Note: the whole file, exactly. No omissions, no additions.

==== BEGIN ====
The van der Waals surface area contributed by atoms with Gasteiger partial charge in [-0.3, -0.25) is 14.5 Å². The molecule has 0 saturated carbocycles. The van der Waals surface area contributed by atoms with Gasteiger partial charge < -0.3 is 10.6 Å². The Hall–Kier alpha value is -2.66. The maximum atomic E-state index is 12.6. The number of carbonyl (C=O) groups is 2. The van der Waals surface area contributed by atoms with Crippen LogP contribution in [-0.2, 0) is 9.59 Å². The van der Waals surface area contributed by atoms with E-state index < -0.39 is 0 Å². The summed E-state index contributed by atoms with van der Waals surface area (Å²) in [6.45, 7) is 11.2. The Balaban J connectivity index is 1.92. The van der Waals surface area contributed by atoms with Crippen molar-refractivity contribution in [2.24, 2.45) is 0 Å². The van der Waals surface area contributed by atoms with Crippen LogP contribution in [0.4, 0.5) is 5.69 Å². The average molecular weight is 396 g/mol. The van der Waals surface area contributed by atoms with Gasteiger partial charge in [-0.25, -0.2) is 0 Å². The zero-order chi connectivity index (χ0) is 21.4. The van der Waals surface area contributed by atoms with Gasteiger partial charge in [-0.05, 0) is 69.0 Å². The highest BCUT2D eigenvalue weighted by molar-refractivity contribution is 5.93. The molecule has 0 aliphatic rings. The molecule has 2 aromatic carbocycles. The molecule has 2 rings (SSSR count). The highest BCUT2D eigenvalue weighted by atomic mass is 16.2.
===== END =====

The van der Waals surface area contributed by atoms with Gasteiger partial charge in [-0.3, -0.25) is 14.5 Å². The molecule has 0 saturated carbocycles. The van der Waals surface area contributed by atoms with Gasteiger partial charge < -0.3 is 10.6 Å². The Hall–Kier alpha value is -2.66. The maximum atomic E-state index is 12.6. The number of carbonyl (C=O) groups is 2. The van der Waals surface area contributed by atoms with Crippen LogP contribution in [-0.2, 0) is 9.59 Å². The van der Waals surface area contributed by atoms with E-state index < -0.39 is 0 Å². The summed E-state index contributed by atoms with van der Waals surface area (Å²) in [6.45, 7) is 11.2. The Balaban J connectivity index is 1.92. The van der Waals surface area contributed by atoms with Crippen molar-refractivity contribution in [2.24, 2.45) is 0 Å². The van der Waals surface area contributed by atoms with Crippen LogP contribution in [0.4, 0.5) is 5.69 Å². The average molecular weight is 396 g/mol. The van der Waals surface area contributed by atoms with Gasteiger partial charge in [-0.25, -0.2) is 0 Å². The zero-order chi connectivity index (χ0) is 21.4. The van der Waals surface area contributed by atoms with Gasteiger partial charge in [-0.05, 0) is 69.0 Å². The highest BCUT2D eigenvalue weighted by molar-refractivity contribution is 5.93. The molecule has 0 aliphatic rings. The molecule has 2 aromatic carbocycles. The molecule has 2 rings (SSSR count). The highest BCUT2D eigenvalue weighted by atomic mass is 16.2.